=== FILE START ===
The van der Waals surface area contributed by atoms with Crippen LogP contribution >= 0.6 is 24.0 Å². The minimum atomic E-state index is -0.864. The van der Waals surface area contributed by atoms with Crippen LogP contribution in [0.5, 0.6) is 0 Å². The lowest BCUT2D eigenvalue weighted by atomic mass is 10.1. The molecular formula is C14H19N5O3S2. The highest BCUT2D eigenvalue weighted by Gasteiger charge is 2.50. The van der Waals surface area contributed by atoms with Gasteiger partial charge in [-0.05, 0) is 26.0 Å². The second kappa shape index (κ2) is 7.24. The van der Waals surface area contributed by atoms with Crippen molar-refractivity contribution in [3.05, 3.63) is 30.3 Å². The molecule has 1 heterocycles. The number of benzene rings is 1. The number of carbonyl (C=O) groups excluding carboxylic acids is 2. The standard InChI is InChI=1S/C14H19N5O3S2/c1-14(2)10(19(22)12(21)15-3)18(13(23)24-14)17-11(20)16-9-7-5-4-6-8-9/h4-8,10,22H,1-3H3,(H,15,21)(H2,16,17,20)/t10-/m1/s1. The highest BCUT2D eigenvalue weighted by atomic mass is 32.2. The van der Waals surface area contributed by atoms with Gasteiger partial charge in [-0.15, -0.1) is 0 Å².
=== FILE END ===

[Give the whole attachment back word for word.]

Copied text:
The van der Waals surface area contributed by atoms with Crippen LogP contribution >= 0.6 is 24.0 Å². The minimum atomic E-state index is -0.864. The van der Waals surface area contributed by atoms with Crippen LogP contribution in [0.5, 0.6) is 0 Å². The lowest BCUT2D eigenvalue weighted by atomic mass is 10.1. The molecular formula is C14H19N5O3S2. The highest BCUT2D eigenvalue weighted by Gasteiger charge is 2.50. The van der Waals surface area contributed by atoms with Gasteiger partial charge in [-0.05, 0) is 26.0 Å². The second kappa shape index (κ2) is 7.24. The van der Waals surface area contributed by atoms with Crippen molar-refractivity contribution in [3.05, 3.63) is 30.3 Å². The molecule has 1 heterocycles. The number of benzene rings is 1. The number of carbonyl (C=O) groups excluding carboxylic acids is 2. The standard InChI is InChI=1S/C14H19N5O3S2/c1-14(2)10(19(22)12(21)15-3)18(13(23)24-14)17-11(20)16-9-7-5-4-6-8-9/h4-8,10,22H,1-3H3,(H,15,21)(H2,16,17,20)/t10-/m1/s1. The highest BCUT2D eigenvalue weighted by atomic mass is 32.2. The van der Waals surface area contributed by atoms with Gasteiger partial charge in [-0.15, -0.1) is 0 Å².